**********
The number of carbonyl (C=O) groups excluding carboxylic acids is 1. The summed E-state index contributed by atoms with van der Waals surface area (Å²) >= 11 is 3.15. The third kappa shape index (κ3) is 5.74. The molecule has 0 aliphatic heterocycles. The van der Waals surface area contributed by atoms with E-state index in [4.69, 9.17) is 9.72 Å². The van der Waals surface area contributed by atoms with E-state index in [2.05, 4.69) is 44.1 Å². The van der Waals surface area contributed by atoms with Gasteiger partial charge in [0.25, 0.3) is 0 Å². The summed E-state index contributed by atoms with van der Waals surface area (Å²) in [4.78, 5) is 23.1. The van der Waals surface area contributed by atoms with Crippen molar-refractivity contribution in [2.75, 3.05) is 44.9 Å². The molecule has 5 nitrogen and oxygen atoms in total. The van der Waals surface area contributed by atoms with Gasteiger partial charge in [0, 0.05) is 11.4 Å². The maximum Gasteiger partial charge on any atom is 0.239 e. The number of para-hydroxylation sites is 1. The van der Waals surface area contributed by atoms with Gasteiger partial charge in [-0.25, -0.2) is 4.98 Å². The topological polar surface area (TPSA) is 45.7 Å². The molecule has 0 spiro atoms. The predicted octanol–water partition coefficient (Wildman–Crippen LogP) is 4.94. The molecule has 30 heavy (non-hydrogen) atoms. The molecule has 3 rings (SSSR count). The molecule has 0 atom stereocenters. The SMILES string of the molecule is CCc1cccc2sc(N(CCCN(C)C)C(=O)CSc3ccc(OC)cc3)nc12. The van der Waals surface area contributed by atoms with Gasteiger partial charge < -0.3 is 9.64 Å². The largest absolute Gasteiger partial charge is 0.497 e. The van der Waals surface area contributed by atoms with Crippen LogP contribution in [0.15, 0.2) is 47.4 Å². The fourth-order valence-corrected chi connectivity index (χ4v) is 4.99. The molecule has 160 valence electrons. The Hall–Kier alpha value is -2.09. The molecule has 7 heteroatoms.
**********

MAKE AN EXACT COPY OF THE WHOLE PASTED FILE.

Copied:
The number of carbonyl (C=O) groups excluding carboxylic acids is 1. The summed E-state index contributed by atoms with van der Waals surface area (Å²) >= 11 is 3.15. The third kappa shape index (κ3) is 5.74. The molecule has 0 aliphatic heterocycles. The van der Waals surface area contributed by atoms with E-state index in [4.69, 9.17) is 9.72 Å². The van der Waals surface area contributed by atoms with E-state index in [2.05, 4.69) is 44.1 Å². The van der Waals surface area contributed by atoms with Gasteiger partial charge in [0.25, 0.3) is 0 Å². The summed E-state index contributed by atoms with van der Waals surface area (Å²) in [4.78, 5) is 23.1. The van der Waals surface area contributed by atoms with Crippen molar-refractivity contribution in [2.75, 3.05) is 44.9 Å². The molecule has 5 nitrogen and oxygen atoms in total. The van der Waals surface area contributed by atoms with Gasteiger partial charge in [0, 0.05) is 11.4 Å². The maximum Gasteiger partial charge on any atom is 0.239 e. The number of para-hydroxylation sites is 1. The van der Waals surface area contributed by atoms with Gasteiger partial charge in [-0.25, -0.2) is 4.98 Å². The topological polar surface area (TPSA) is 45.7 Å². The molecule has 0 spiro atoms. The predicted octanol–water partition coefficient (Wildman–Crippen LogP) is 4.94. The molecule has 30 heavy (non-hydrogen) atoms. The molecule has 3 rings (SSSR count). The molecule has 0 atom stereocenters. The SMILES string of the molecule is CCc1cccc2sc(N(CCCN(C)C)C(=O)CSc3ccc(OC)cc3)nc12. The van der Waals surface area contributed by atoms with Gasteiger partial charge < -0.3 is 9.64 Å². The largest absolute Gasteiger partial charge is 0.497 e. The van der Waals surface area contributed by atoms with Crippen LogP contribution in [0.15, 0.2) is 47.4 Å². The fourth-order valence-corrected chi connectivity index (χ4v) is 4.99. The molecule has 160 valence electrons. The Hall–Kier alpha value is -2.09. The molecule has 7 heteroatoms.